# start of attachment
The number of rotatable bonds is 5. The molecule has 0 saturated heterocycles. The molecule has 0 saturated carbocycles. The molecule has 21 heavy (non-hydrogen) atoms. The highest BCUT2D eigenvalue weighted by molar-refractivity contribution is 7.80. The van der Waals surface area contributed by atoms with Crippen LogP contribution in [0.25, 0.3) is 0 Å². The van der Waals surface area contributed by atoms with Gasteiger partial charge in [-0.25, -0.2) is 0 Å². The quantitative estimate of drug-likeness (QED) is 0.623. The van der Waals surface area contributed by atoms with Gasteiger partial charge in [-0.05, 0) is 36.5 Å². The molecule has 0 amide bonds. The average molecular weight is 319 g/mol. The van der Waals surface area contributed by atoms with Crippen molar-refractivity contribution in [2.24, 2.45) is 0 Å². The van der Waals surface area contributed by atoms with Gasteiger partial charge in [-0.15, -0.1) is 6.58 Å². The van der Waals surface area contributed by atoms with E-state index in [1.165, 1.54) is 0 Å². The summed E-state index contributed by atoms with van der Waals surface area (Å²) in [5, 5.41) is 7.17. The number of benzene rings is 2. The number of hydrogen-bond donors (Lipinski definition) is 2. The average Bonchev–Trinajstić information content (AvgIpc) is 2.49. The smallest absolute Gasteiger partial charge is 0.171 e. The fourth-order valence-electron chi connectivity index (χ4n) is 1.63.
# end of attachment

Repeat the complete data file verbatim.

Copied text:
The number of rotatable bonds is 5. The molecule has 0 saturated heterocycles. The molecule has 0 saturated carbocycles. The molecule has 21 heavy (non-hydrogen) atoms. The highest BCUT2D eigenvalue weighted by molar-refractivity contribution is 7.80. The van der Waals surface area contributed by atoms with Crippen LogP contribution in [0.25, 0.3) is 0 Å². The van der Waals surface area contributed by atoms with Gasteiger partial charge in [-0.25, -0.2) is 0 Å². The quantitative estimate of drug-likeness (QED) is 0.623. The van der Waals surface area contributed by atoms with Gasteiger partial charge in [-0.05, 0) is 36.5 Å². The molecule has 0 amide bonds. The average molecular weight is 319 g/mol. The van der Waals surface area contributed by atoms with Crippen molar-refractivity contribution in [2.24, 2.45) is 0 Å². The van der Waals surface area contributed by atoms with Gasteiger partial charge in [-0.15, -0.1) is 6.58 Å². The van der Waals surface area contributed by atoms with E-state index in [1.165, 1.54) is 0 Å². The summed E-state index contributed by atoms with van der Waals surface area (Å²) in [5, 5.41) is 7.17. The number of benzene rings is 2. The number of hydrogen-bond donors (Lipinski definition) is 2. The average Bonchev–Trinajstić information content (AvgIpc) is 2.49. The smallest absolute Gasteiger partial charge is 0.171 e. The fourth-order valence-electron chi connectivity index (χ4n) is 1.63.